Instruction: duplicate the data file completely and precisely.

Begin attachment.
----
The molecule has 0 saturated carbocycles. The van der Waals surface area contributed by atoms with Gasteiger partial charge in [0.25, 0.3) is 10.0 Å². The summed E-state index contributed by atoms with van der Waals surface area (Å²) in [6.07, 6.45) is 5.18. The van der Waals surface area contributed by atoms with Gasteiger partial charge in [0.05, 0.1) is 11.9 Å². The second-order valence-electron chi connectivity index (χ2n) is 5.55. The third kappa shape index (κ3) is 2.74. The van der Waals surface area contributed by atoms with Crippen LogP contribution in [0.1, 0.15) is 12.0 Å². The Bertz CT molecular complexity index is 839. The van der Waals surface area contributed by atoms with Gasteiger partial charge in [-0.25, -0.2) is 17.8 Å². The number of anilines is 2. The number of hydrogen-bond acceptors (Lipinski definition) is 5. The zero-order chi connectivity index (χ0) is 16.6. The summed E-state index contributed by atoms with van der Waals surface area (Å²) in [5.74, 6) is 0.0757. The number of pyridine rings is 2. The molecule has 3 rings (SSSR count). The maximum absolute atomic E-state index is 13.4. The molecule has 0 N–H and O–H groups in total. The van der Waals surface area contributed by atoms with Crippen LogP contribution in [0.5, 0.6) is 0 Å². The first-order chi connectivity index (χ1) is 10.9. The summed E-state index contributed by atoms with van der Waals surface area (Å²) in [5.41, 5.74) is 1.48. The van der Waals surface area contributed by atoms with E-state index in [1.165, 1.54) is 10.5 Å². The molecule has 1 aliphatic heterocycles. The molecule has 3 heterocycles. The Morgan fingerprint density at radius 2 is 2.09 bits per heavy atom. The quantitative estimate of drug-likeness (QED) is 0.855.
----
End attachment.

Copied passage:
The molecule has 0 saturated carbocycles. The van der Waals surface area contributed by atoms with Gasteiger partial charge in [0.25, 0.3) is 10.0 Å². The summed E-state index contributed by atoms with van der Waals surface area (Å²) in [6.07, 6.45) is 5.18. The van der Waals surface area contributed by atoms with Gasteiger partial charge in [0.05, 0.1) is 11.9 Å². The second-order valence-electron chi connectivity index (χ2n) is 5.55. The third kappa shape index (κ3) is 2.74. The van der Waals surface area contributed by atoms with Crippen LogP contribution in [0.1, 0.15) is 12.0 Å². The Bertz CT molecular complexity index is 839. The van der Waals surface area contributed by atoms with Gasteiger partial charge in [-0.25, -0.2) is 17.8 Å². The number of anilines is 2. The number of hydrogen-bond acceptors (Lipinski definition) is 5. The zero-order chi connectivity index (χ0) is 16.6. The summed E-state index contributed by atoms with van der Waals surface area (Å²) in [5.74, 6) is 0.0757. The number of pyridine rings is 2. The molecule has 3 rings (SSSR count). The maximum absolute atomic E-state index is 13.4. The molecule has 0 N–H and O–H groups in total. The van der Waals surface area contributed by atoms with Crippen LogP contribution in [0.5, 0.6) is 0 Å². The first-order chi connectivity index (χ1) is 10.9. The summed E-state index contributed by atoms with van der Waals surface area (Å²) in [5.41, 5.74) is 1.48. The van der Waals surface area contributed by atoms with E-state index in [1.165, 1.54) is 10.5 Å². The molecule has 1 aliphatic heterocycles. The molecule has 3 heterocycles. The Morgan fingerprint density at radius 2 is 2.09 bits per heavy atom. The quantitative estimate of drug-likeness (QED) is 0.855.